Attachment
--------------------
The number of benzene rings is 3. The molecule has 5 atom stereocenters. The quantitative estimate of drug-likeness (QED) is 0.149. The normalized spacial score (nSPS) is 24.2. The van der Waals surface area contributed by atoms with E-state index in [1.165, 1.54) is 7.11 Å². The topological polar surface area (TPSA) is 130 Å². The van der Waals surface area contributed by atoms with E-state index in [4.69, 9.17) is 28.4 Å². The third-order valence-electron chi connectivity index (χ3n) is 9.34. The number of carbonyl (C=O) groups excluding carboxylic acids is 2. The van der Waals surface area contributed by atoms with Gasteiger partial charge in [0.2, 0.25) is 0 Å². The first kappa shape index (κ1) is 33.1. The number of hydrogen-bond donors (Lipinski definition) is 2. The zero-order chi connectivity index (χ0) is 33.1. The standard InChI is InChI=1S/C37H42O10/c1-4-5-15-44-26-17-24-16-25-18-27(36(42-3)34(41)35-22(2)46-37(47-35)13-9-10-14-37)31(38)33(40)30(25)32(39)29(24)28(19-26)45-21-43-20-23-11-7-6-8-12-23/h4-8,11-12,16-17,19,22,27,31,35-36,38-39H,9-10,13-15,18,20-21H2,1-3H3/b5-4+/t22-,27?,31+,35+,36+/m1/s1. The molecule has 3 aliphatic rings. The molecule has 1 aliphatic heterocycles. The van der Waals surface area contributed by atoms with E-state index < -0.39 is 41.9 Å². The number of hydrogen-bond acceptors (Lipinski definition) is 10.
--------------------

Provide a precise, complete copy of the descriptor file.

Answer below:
The number of benzene rings is 3. The molecule has 5 atom stereocenters. The quantitative estimate of drug-likeness (QED) is 0.149. The normalized spacial score (nSPS) is 24.2. The van der Waals surface area contributed by atoms with E-state index in [1.165, 1.54) is 7.11 Å². The topological polar surface area (TPSA) is 130 Å². The van der Waals surface area contributed by atoms with E-state index in [4.69, 9.17) is 28.4 Å². The third-order valence-electron chi connectivity index (χ3n) is 9.34. The number of carbonyl (C=O) groups excluding carboxylic acids is 2. The van der Waals surface area contributed by atoms with Gasteiger partial charge in [0.2, 0.25) is 0 Å². The first kappa shape index (κ1) is 33.1. The number of hydrogen-bond donors (Lipinski definition) is 2. The zero-order chi connectivity index (χ0) is 33.1. The standard InChI is InChI=1S/C37H42O10/c1-4-5-15-44-26-17-24-16-25-18-27(36(42-3)34(41)35-22(2)46-37(47-35)13-9-10-14-37)31(38)33(40)30(25)32(39)29(24)28(19-26)45-21-43-20-23-11-7-6-8-12-23/h4-8,11-12,16-17,19,22,27,31,35-36,38-39H,9-10,13-15,18,20-21H2,1-3H3/b5-4+/t22-,27?,31+,35+,36+/m1/s1. The molecule has 3 aliphatic rings. The molecule has 1 aliphatic heterocycles. The van der Waals surface area contributed by atoms with E-state index < -0.39 is 41.9 Å². The number of hydrogen-bond acceptors (Lipinski definition) is 10.